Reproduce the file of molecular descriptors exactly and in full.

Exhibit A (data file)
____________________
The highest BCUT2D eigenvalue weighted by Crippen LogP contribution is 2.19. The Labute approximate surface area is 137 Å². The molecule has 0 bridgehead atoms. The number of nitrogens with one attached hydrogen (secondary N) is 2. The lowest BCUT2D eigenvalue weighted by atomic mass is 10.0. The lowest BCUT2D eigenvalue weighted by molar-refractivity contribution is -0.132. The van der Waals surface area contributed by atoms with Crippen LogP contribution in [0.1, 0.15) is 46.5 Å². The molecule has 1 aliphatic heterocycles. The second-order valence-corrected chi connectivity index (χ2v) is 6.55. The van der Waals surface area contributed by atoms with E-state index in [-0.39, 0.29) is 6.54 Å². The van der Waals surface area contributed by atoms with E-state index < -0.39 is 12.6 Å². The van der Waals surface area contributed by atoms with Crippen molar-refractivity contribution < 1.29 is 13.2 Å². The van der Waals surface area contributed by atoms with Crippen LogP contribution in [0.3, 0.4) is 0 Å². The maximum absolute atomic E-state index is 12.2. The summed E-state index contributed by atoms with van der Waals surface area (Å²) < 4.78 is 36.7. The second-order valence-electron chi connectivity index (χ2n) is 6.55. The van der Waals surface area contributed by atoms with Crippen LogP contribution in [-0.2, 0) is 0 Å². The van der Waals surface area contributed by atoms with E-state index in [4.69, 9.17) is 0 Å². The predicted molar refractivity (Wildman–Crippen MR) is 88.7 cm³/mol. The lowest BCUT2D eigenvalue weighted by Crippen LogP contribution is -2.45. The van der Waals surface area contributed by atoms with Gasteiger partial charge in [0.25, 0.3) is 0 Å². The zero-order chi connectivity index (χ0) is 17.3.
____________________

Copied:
The highest BCUT2D eigenvalue weighted by Crippen LogP contribution is 2.19. The Labute approximate surface area is 137 Å². The molecule has 0 bridgehead atoms. The number of nitrogens with one attached hydrogen (secondary N) is 2. The lowest BCUT2D eigenvalue weighted by atomic mass is 10.0. The lowest BCUT2D eigenvalue weighted by molar-refractivity contribution is -0.132. The van der Waals surface area contributed by atoms with Crippen LogP contribution in [0.1, 0.15) is 46.5 Å². The molecule has 1 aliphatic heterocycles. The second-order valence-corrected chi connectivity index (χ2v) is 6.55. The van der Waals surface area contributed by atoms with E-state index in [-0.39, 0.29) is 6.54 Å². The van der Waals surface area contributed by atoms with E-state index < -0.39 is 12.6 Å². The van der Waals surface area contributed by atoms with Crippen molar-refractivity contribution < 1.29 is 13.2 Å². The van der Waals surface area contributed by atoms with Crippen LogP contribution in [0.3, 0.4) is 0 Å². The maximum absolute atomic E-state index is 12.2. The summed E-state index contributed by atoms with van der Waals surface area (Å²) < 4.78 is 36.7. The second-order valence-electron chi connectivity index (χ2n) is 6.55. The van der Waals surface area contributed by atoms with Crippen LogP contribution in [-0.2, 0) is 0 Å². The van der Waals surface area contributed by atoms with E-state index in [4.69, 9.17) is 0 Å². The predicted molar refractivity (Wildman–Crippen MR) is 88.7 cm³/mol. The lowest BCUT2D eigenvalue weighted by Crippen LogP contribution is -2.45. The van der Waals surface area contributed by atoms with Gasteiger partial charge in [0.25, 0.3) is 0 Å². The zero-order chi connectivity index (χ0) is 17.3.